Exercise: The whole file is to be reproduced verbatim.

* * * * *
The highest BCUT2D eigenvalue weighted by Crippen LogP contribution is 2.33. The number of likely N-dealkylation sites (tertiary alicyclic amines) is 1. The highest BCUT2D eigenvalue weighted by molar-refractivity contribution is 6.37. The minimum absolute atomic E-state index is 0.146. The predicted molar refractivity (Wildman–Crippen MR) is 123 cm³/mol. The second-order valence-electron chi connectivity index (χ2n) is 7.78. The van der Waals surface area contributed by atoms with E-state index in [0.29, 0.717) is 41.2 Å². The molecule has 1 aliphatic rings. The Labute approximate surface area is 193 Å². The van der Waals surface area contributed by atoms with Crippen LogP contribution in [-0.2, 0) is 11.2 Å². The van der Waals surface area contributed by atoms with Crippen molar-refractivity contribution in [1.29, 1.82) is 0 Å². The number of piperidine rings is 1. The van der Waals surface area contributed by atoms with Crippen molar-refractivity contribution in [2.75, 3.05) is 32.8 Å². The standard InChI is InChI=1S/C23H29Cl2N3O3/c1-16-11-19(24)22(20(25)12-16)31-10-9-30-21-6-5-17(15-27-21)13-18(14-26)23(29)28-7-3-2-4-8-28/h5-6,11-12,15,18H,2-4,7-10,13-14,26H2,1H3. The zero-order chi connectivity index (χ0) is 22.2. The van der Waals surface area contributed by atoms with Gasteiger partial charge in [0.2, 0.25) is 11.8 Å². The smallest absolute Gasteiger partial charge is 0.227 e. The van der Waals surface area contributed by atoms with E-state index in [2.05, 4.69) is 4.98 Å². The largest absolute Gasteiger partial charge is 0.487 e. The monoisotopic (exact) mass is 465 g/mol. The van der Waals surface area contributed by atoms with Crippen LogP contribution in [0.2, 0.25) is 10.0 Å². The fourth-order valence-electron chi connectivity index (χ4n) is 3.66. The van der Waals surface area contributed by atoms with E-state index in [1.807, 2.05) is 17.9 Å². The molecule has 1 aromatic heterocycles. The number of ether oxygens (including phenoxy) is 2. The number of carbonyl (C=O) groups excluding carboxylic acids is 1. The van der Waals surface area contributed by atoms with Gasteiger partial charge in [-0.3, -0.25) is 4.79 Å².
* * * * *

The highest BCUT2D eigenvalue weighted by Crippen LogP contribution is 2.33. The number of likely N-dealkylation sites (tertiary alicyclic amines) is 1. The highest BCUT2D eigenvalue weighted by molar-refractivity contribution is 6.37. The minimum absolute atomic E-state index is 0.146. The predicted molar refractivity (Wildman–Crippen MR) is 123 cm³/mol. The second-order valence-electron chi connectivity index (χ2n) is 7.78. The van der Waals surface area contributed by atoms with E-state index in [0.29, 0.717) is 41.2 Å². The molecule has 1 aliphatic rings. The Labute approximate surface area is 193 Å². The van der Waals surface area contributed by atoms with Crippen LogP contribution in [-0.2, 0) is 11.2 Å². The van der Waals surface area contributed by atoms with Crippen molar-refractivity contribution in [1.29, 1.82) is 0 Å². The number of piperidine rings is 1. The van der Waals surface area contributed by atoms with Crippen molar-refractivity contribution in [2.75, 3.05) is 32.8 Å². The standard InChI is InChI=1S/C23H29Cl2N3O3/c1-16-11-19(24)22(20(25)12-16)31-10-9-30-21-6-5-17(15-27-21)13-18(14-26)23(29)28-7-3-2-4-8-28/h5-6,11-12,15,18H,2-4,7-10,13-14,26H2,1H3. The zero-order chi connectivity index (χ0) is 22.2. The van der Waals surface area contributed by atoms with Gasteiger partial charge in [0.2, 0.25) is 11.8 Å². The smallest absolute Gasteiger partial charge is 0.227 e. The van der Waals surface area contributed by atoms with E-state index in [2.05, 4.69) is 4.98 Å². The largest absolute Gasteiger partial charge is 0.487 e. The monoisotopic (exact) mass is 465 g/mol. The van der Waals surface area contributed by atoms with Crippen LogP contribution in [0.2, 0.25) is 10.0 Å². The fourth-order valence-electron chi connectivity index (χ4n) is 3.66. The van der Waals surface area contributed by atoms with E-state index in [1.807, 2.05) is 17.9 Å². The molecule has 1 aromatic heterocycles. The number of ether oxygens (including phenoxy) is 2. The number of carbonyl (C=O) groups excluding carboxylic acids is 1. The van der Waals surface area contributed by atoms with Gasteiger partial charge in [-0.3, -0.25) is 4.79 Å².